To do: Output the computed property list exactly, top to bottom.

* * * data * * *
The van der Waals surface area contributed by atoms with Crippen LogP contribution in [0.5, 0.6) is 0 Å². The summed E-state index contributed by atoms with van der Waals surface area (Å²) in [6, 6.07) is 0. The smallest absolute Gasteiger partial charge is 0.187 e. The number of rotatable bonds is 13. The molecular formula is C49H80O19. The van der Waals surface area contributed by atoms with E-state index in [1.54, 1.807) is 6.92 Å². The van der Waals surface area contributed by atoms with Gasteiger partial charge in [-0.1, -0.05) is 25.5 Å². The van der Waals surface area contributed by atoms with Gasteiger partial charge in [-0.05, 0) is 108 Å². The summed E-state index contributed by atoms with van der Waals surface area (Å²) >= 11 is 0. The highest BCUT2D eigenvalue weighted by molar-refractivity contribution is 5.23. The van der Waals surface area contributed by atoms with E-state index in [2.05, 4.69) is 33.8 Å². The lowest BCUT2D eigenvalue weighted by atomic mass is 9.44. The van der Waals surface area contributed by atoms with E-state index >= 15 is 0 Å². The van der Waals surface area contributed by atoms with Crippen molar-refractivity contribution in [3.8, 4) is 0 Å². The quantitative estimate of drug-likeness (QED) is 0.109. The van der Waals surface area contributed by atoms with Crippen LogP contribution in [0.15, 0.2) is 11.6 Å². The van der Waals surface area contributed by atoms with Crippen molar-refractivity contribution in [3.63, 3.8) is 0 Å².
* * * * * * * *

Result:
The van der Waals surface area contributed by atoms with Crippen LogP contribution in [0.5, 0.6) is 0 Å². The summed E-state index contributed by atoms with van der Waals surface area (Å²) in [6, 6.07) is 0. The smallest absolute Gasteiger partial charge is 0.187 e. The number of rotatable bonds is 13. The molecular formula is C49H80O19. The van der Waals surface area contributed by atoms with E-state index in [1.54, 1.807) is 6.92 Å². The van der Waals surface area contributed by atoms with Gasteiger partial charge in [-0.1, -0.05) is 25.5 Å². The van der Waals surface area contributed by atoms with Gasteiger partial charge in [-0.05, 0) is 108 Å². The summed E-state index contributed by atoms with van der Waals surface area (Å²) >= 11 is 0. The highest BCUT2D eigenvalue weighted by molar-refractivity contribution is 5.23. The van der Waals surface area contributed by atoms with E-state index in [2.05, 4.69) is 33.8 Å². The lowest BCUT2D eigenvalue weighted by atomic mass is 9.44. The van der Waals surface area contributed by atoms with E-state index >= 15 is 0 Å². The van der Waals surface area contributed by atoms with Crippen molar-refractivity contribution in [3.8, 4) is 0 Å². The quantitative estimate of drug-likeness (QED) is 0.109. The van der Waals surface area contributed by atoms with Crippen LogP contribution in [0.15, 0.2) is 11.6 Å². The van der Waals surface area contributed by atoms with Crippen molar-refractivity contribution in [3.63, 3.8) is 0 Å².